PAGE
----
And now, thanks to innovations and new technologies, architects and designers have plenty of room to play with wood. Troy Beasley, of Beasley & Henley Interior Design, is particularly interested in how wood is assembled (whether in unique configurations or paired with contrasting materials, like stone or glass) and cut to create texture. “Angles, rhomboid patterns, tambour panels, wood stripes with metal inserts, in-and-out pattern details—there are a lot of interesting things going on,” he says, adding that technology, like CNC routers (computer-controlled machines that can carve intricate patterns into the surface), expand the possibilities. For one Moroccan-inspired residence, his team is using the technology to outfit panels with intricate arabesque motifs—something that would have taken months to do by hand.
In other cases, architects may employ steam-bent wood—a process used in furniture making—to create curved facades, interior ceilings or walls that recall the ocean’s swell. Curves may also be carved into the wood, or planks can be artfully arranged in layers to create a wave effect.
More often, though, designs rely on time-honored principles—seamless, flat-faced cabinetry that recalls the simplicity of a solid slab or rail-thin slatted interior panels inspired by exterior cladding. For a Naples penthouse, Chicago architect and interior designer Suzanne Lovell drew inspiration from the homeowner’s appreciation of Japanese lacquer boxes for a white oak-slatted enclosure that runs the length of the condo, delineating the private and public spaces.
The designer often collaborates with millworkers, like Naples’ Thomas Riley Artisans’ Guild, to create wooden focal points. Ceiling-height, woodblock doors with invisible hinges, for instance, can double as solid wall coverings when the doors are closed. “We are seeing really cool applications of concealed doors with flush panels,” Matthew Riley, the guild’s CEO, says. “You may have a hallway with doors that lead to a closet, room or concealed sanctuary, but the hinging we use makes them undetectable.”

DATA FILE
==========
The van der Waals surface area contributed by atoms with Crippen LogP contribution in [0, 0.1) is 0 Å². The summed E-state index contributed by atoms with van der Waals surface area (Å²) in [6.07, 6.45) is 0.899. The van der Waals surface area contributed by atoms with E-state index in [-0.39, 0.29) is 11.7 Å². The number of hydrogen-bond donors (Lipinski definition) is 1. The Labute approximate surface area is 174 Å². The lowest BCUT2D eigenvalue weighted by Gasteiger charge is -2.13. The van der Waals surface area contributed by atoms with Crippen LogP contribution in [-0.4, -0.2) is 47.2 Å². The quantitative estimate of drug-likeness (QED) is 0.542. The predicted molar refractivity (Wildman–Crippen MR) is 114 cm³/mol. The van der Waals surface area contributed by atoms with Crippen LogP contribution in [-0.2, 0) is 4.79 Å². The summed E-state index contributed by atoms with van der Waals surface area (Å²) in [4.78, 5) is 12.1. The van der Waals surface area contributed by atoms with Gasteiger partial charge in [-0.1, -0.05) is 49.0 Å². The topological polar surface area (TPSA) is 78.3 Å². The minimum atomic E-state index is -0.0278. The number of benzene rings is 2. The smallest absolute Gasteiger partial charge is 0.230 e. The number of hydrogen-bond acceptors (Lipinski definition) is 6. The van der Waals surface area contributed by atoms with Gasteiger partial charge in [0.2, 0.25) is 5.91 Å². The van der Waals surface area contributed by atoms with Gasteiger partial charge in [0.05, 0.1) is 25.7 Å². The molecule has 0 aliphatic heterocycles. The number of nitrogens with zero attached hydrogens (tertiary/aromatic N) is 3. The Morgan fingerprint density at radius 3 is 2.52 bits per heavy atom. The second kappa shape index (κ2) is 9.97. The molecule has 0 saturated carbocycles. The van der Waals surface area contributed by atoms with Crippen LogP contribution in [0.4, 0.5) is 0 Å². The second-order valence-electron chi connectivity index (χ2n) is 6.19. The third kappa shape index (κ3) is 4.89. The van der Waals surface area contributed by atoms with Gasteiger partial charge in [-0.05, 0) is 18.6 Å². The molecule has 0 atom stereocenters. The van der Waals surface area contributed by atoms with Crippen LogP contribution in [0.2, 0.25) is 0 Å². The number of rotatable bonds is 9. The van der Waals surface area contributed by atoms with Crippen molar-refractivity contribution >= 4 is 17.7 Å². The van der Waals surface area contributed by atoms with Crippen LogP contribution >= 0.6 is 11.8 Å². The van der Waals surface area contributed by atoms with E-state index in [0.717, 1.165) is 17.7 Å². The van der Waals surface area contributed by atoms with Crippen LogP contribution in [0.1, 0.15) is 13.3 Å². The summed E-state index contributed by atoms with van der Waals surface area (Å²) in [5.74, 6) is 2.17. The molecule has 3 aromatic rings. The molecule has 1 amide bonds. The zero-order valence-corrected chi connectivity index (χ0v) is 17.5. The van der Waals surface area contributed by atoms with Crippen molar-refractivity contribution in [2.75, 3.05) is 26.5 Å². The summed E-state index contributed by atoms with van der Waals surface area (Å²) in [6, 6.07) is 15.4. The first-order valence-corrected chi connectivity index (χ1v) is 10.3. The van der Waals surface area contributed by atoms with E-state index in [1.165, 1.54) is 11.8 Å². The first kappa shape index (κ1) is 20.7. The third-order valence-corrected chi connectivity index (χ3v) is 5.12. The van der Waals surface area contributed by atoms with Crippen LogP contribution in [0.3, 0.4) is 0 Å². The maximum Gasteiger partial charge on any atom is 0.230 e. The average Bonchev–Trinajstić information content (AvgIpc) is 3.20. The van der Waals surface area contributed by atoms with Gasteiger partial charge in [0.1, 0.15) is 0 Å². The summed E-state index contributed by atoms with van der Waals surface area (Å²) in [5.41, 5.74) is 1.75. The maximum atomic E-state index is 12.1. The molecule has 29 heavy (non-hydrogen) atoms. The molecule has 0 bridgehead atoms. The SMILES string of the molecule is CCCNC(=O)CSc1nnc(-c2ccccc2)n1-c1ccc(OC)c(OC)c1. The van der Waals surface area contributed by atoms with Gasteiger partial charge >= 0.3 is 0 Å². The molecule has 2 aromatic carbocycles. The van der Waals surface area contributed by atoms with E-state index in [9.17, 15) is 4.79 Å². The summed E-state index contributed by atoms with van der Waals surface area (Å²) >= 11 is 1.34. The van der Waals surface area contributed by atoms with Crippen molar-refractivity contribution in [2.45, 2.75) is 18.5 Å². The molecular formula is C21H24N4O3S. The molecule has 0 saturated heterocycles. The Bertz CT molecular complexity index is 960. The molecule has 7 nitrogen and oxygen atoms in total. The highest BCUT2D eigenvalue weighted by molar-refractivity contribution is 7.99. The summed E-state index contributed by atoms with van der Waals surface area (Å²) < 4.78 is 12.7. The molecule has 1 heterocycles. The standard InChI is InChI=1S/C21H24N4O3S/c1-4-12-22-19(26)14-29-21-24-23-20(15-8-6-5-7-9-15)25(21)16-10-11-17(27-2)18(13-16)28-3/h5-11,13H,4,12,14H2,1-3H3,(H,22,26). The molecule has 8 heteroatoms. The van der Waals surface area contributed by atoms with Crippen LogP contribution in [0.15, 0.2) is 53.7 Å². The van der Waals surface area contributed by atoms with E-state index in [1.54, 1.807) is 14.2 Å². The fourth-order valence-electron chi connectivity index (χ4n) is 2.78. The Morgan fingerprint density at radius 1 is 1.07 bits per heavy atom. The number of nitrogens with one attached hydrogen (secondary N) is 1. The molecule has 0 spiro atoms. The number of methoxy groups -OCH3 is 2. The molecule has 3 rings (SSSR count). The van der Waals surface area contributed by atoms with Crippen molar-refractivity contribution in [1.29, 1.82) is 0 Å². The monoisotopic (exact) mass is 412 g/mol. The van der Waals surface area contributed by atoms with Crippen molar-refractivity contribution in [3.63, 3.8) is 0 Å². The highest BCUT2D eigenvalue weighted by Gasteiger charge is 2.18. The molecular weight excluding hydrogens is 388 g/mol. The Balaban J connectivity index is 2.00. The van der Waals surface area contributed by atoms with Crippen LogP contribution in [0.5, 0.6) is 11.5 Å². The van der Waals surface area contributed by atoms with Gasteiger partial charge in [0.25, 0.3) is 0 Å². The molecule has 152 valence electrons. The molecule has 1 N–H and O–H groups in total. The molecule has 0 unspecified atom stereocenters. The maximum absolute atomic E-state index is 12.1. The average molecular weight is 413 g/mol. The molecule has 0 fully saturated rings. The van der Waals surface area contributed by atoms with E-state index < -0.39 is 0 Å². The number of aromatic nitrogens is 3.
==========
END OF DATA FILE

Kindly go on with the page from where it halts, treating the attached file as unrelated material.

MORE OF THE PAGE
In the 21st century, millwork has generally gotten slimmer and sleeker. Panels and beams may be accented with LED lighting to accentuate shapes and create interesting shadows. Carlos Castro, founder of Bonita Springs’ Black Mangrove Woodworks, has noticed a growing demand for accent walls designed with fluted paneling, which incorporates popular midcentury elements but adds striking texture. He notes that with less equipment to store, entertainment centers have gotten leaner, too, with thin floating shelves (nothing deeper than 16 inches), low profiles and flush-mounted doors.
Castro notes that wood is best when presented as close to its natural state as possible—no espresso-colored stains, orangey varnishes or shiny veneers. “People are staying away from stains and using more natural tones,” he says. White oak and other light shades are popular now for the same reason white-coated interiors were favored: The clean look promotes a sense of calm and spaciousness—and it’s versatile.
But rich walnut and mahogany can be striking, too. To go even darker, designers may replace black-painted cabinets or walls with woods that get the torched, textured shou sugi ban treatment, as the ancient Japanese practice for preserving wood makes a comeback. In charring the surface to make it fire-retardant, dense and durable, the process reveals patterns in the grain that are as unique as a zebra’s stripes and a more natural, warmer finish than you’d get with paint. Along the same lines, Riley notes that homeowners are asking for nontoxic finishes. “We’ve seen a conscious shift to water-based finishing materials with little-to-no volatile organic compounds,” he says.
The ultimate aim is to get closer to nature, and wood—whether for the frame, internal structures, built-ins, furnishings or all of the above—provides a direct and stylish route.